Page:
## Thursday, 23 February 2012

### The Jazz Bass Book: Technique and Tradition

by John Goldsby

I bought this book back in 2005 (yes, Amazon remembers that!) in a hope to refresh/improve my upright bass technique. Well I didn’t but this is because I did not exercise at all. Instead, I was reading and re-reading it, as one would read fiction.

There are four sections: The History, The Players, Technique, and Concepts. The first section is not really the history of jazz bass but three short essays which should get any jazz enthusiast hooked. The history is covered in the next section, The Players, which consists of 48 chapters dedicated to great jazz bassists. As is explained in the Epilogue/Dedication, most of these musicians came on the jazz scene before 1970s, so the history of the last 40 or so years of jazz bass is yet to be written. I expected Technique to be less entertaining read, more or less along the lines of traditional bass methods. I was wrong. It proved to be as fascinating as the rest of the book, even though I did not run through any single exercise from this or, indeed, from any other section. The only exception is the Paul Chambers’s bass line from So What (see below), which I used to play years ago. Instead, I discovered some other useful things. For instance, I never thought of Dorian scale as W–H–W–W–W–H–W, or diminished scale as W–H–W–H–W–H–W–H (where “W” and “H” stand for “whole-tone” and “half-tone” intervals, respectively; see p. 159). The final section, Concepts, gets rather philosophical. What integrity, respect and honesty have to do with bass playing? Read on, you’ll see.

It’s beautiful — everything about it. The sound, the shape, the feel, the idea of it. It’s the foundation, the core, the heartbeat.
♪ ♪ ♪
No one invented jazz bass playing.
♫ ♫ ♫
Ed Thigpen once told me “the groove is like your heartbeat”. Okay, set down your coffee (or herbal tea), lay two fingers on the inside of your wrist, and count your groove — er, pulse. Your heart beats in a triplet: bu-duh-rest, bu-duh-rest, bu-duh-rest. Ed’s point? The groove is an organic thing; you are a living, breathing example of a groove.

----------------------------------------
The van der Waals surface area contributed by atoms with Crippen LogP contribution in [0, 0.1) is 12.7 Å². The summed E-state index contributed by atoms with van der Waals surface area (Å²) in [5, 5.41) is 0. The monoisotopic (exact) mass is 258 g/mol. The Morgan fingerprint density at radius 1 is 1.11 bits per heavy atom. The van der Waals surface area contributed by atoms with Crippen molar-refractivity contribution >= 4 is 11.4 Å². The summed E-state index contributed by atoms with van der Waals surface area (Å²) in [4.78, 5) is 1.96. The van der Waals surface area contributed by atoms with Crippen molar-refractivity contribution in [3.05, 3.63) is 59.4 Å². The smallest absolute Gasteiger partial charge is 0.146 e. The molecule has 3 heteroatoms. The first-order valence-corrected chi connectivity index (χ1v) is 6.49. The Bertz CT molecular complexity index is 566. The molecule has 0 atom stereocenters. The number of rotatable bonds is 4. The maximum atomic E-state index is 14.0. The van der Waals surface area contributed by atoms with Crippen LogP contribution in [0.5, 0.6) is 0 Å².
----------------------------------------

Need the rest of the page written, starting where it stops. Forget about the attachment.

♪ ♪ ♪
Remember, there are thousands of possibilities when you improvise — you just have to play one good one!
♫ ♫ ♫
A good bass player can groove alone or with a drummer, with a click track, or with stuff falling down stairs.
♪ ♪ ♪
When you run out of things to practice, ask a saxophone player or guitar player what they are practicing at the moment.
♫ ♫ ♫
Swing is one of jazz’s great gifts to humanity. Don’t screw it up.
♪ ♪ ♪
If I waited for inspiration every time I picked up the bass, whole gigs might pass before I played a single note!
♫ ♫ ♫
Respect yourself. Respect your elders. Respect your peers. And, as long as we’re on the topic, respect everyone — especially people who play bass!

The final quote is taken from Chapter 66, Major Melodies (p. 188):

When listeners hear something familiar repeated and developed, they feel they understand what you’re saying with your solo. Too much repetition and they get bored; too little and they’re confused.

Naturally, it relates to any kind of improvisation, not just jazz bass solo. I am trying to keep that in mind during my Zumba classes.

The enclosed CD has 47 tracks: examples, exercises and three play-along tracks, all performed by Bill Dobbins on piano, Hans Dekker on Drums and the author on bass. A great help to sight-reading challenged people like me. (Of course, I would love to hear all the examples from the book, but that probably will require another three CDs.) A pleasure to listen on its own, I should add.

And now, the promised bass line:

% *******************
% So What (Gil Evans)
% *******************
\version "2.12.3"
\layout {
ragged-right = ##f
}
title = "So What"
composer = "Gil Evans"
}
\score {
<<
\chords {
\set chordChanges = ##t
d1:m7
}
\new Staff
{
\clef bass
r 8 d8 a8 b8 c'8 d'8 e'8 c'8
d'1
r 8 d8 a8 b8 c'8 d'8 e'8 c'8
d'8 a8( a2.) \bar "||"
}
>>
}